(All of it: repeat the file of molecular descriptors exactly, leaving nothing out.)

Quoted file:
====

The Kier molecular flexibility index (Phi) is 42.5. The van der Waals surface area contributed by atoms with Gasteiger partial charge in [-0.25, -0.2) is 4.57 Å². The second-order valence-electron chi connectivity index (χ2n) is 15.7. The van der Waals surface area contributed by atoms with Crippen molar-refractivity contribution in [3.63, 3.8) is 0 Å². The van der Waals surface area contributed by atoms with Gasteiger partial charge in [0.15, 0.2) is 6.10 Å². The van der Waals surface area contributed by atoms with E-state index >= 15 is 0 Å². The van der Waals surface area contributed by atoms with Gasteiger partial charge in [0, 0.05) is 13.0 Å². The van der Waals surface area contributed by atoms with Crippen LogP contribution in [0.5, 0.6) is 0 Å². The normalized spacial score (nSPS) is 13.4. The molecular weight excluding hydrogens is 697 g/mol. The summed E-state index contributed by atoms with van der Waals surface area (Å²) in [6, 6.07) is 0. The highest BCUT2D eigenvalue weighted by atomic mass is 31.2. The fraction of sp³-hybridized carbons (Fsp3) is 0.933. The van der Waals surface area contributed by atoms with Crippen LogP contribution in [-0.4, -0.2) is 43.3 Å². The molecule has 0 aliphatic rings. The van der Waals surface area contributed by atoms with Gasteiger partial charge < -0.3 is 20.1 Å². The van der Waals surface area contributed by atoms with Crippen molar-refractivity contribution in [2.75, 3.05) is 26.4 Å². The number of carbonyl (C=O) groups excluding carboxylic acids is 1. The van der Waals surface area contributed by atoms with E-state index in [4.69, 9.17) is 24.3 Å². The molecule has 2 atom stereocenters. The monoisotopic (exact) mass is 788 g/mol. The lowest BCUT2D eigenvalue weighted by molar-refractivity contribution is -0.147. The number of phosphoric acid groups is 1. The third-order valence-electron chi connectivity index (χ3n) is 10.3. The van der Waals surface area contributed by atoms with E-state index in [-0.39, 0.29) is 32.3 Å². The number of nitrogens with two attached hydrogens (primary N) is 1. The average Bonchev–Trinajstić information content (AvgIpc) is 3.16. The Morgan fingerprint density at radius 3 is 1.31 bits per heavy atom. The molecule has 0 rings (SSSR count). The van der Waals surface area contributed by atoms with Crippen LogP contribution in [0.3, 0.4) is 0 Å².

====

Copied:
The Kier molecular flexibility index (Phi) is 42.5. The van der Waals surface area contributed by atoms with Gasteiger partial charge in [-0.25, -0.2) is 4.57 Å². The second-order valence-electron chi connectivity index (χ2n) is 15.7. The van der Waals surface area contributed by atoms with Crippen molar-refractivity contribution in [3.63, 3.8) is 0 Å². The van der Waals surface area contributed by atoms with Gasteiger partial charge in [0.15, 0.2) is 6.10 Å². The van der Waals surface area contributed by atoms with E-state index >= 15 is 0 Å². The van der Waals surface area contributed by atoms with Gasteiger partial charge in [0, 0.05) is 13.0 Å². The van der Waals surface area contributed by atoms with Crippen LogP contribution in [0.5, 0.6) is 0 Å². The normalized spacial score (nSPS) is 13.4. The molecular weight excluding hydrogens is 697 g/mol. The summed E-state index contributed by atoms with van der Waals surface area (Å²) in [6, 6.07) is 0. The highest BCUT2D eigenvalue weighted by atomic mass is 31.2. The fraction of sp³-hybridized carbons (Fsp3) is 0.933. The van der Waals surface area contributed by atoms with Crippen LogP contribution in [-0.4, -0.2) is 43.3 Å². The molecule has 0 aliphatic rings. The van der Waals surface area contributed by atoms with Gasteiger partial charge < -0.3 is 20.1 Å². The van der Waals surface area contributed by atoms with Crippen molar-refractivity contribution in [2.75, 3.05) is 26.4 Å². The number of carbonyl (C=O) groups excluding carboxylic acids is 1. The van der Waals surface area contributed by atoms with E-state index in [4.69, 9.17) is 24.3 Å². The molecule has 2 atom stereocenters. The monoisotopic (exact) mass is 788 g/mol. The lowest BCUT2D eigenvalue weighted by molar-refractivity contribution is -0.147. The number of phosphoric acid groups is 1. The third-order valence-electron chi connectivity index (χ3n) is 10.3. The van der Waals surface area contributed by atoms with E-state index in [-0.39, 0.29) is 32.3 Å². The number of nitrogens with two attached hydrogens (primary N) is 1. The average Bonchev–Trinajstić information content (AvgIpc) is 3.16. The Morgan fingerprint density at radius 3 is 1.31 bits per heavy atom. The molecule has 0 rings (SSSR count). The van der Waals surface area contributed by atoms with Crippen LogP contribution in [0.3, 0.4) is 0 Å².